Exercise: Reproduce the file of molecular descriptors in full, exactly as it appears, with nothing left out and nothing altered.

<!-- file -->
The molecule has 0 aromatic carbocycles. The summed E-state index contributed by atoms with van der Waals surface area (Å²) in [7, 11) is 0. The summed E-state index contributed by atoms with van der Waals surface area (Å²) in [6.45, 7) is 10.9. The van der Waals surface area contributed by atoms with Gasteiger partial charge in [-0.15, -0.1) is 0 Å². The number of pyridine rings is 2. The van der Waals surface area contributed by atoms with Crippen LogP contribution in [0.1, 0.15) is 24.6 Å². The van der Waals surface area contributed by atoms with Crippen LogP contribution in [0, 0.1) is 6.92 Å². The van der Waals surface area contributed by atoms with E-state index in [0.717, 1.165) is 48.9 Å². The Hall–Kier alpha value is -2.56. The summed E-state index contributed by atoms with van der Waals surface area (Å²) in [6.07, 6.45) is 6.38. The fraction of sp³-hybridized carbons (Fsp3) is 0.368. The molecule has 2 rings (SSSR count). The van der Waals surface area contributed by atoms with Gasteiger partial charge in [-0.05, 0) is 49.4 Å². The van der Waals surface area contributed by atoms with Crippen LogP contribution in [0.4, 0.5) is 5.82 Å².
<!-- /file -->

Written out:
The molecule has 0 aromatic carbocycles. The summed E-state index contributed by atoms with van der Waals surface area (Å²) in [7, 11) is 0. The summed E-state index contributed by atoms with van der Waals surface area (Å²) in [6.45, 7) is 10.9. The van der Waals surface area contributed by atoms with Gasteiger partial charge in [-0.15, -0.1) is 0 Å². The number of pyridine rings is 2. The van der Waals surface area contributed by atoms with Crippen LogP contribution in [0.1, 0.15) is 24.6 Å². The van der Waals surface area contributed by atoms with Crippen LogP contribution in [0, 0.1) is 6.92 Å². The van der Waals surface area contributed by atoms with E-state index in [0.717, 1.165) is 48.9 Å². The Hall–Kier alpha value is -2.56. The summed E-state index contributed by atoms with van der Waals surface area (Å²) in [6.07, 6.45) is 6.38. The fraction of sp³-hybridized carbons (Fsp3) is 0.368. The molecule has 2 rings (SSSR count). The van der Waals surface area contributed by atoms with Gasteiger partial charge in [-0.05, 0) is 49.4 Å². The van der Waals surface area contributed by atoms with Crippen LogP contribution in [0.4, 0.5) is 5.82 Å².